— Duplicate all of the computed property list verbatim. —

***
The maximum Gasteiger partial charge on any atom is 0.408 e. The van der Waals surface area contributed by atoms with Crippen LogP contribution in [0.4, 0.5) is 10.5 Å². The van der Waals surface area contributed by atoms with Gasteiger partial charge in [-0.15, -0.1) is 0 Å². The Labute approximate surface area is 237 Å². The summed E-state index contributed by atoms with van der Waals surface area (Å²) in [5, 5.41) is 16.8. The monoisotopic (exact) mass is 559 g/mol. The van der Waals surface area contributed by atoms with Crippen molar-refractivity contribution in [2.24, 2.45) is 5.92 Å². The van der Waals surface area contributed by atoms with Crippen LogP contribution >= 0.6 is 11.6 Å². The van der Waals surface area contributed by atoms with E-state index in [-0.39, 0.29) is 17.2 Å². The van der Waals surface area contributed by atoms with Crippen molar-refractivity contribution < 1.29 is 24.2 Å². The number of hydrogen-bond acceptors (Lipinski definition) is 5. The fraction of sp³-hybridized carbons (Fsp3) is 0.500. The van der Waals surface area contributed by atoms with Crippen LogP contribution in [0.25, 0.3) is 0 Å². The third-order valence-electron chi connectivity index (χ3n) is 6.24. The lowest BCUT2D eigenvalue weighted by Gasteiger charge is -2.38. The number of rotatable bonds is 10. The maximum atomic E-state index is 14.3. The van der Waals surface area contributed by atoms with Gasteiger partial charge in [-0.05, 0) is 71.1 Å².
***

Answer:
The maximum Gasteiger partial charge on any atom is 0.408 e. The van der Waals surface area contributed by atoms with Crippen LogP contribution in [0.4, 0.5) is 10.5 Å². The van der Waals surface area contributed by atoms with Gasteiger partial charge in [-0.15, -0.1) is 0 Å². The Labute approximate surface area is 237 Å². The summed E-state index contributed by atoms with van der Waals surface area (Å²) in [5, 5.41) is 16.8. The monoisotopic (exact) mass is 559 g/mol. The van der Waals surface area contributed by atoms with Crippen molar-refractivity contribution in [2.24, 2.45) is 5.92 Å². The van der Waals surface area contributed by atoms with Crippen LogP contribution >= 0.6 is 11.6 Å². The van der Waals surface area contributed by atoms with E-state index in [-0.39, 0.29) is 17.2 Å². The van der Waals surface area contributed by atoms with Crippen molar-refractivity contribution < 1.29 is 24.2 Å². The number of hydrogen-bond acceptors (Lipinski definition) is 5. The fraction of sp³-hybridized carbons (Fsp3) is 0.500. The van der Waals surface area contributed by atoms with Crippen LogP contribution in [0.25, 0.3) is 0 Å². The third-order valence-electron chi connectivity index (χ3n) is 6.24. The lowest BCUT2D eigenvalue weighted by Gasteiger charge is -2.38. The number of rotatable bonds is 10. The maximum atomic E-state index is 14.3. The van der Waals surface area contributed by atoms with Gasteiger partial charge in [-0.05, 0) is 71.1 Å².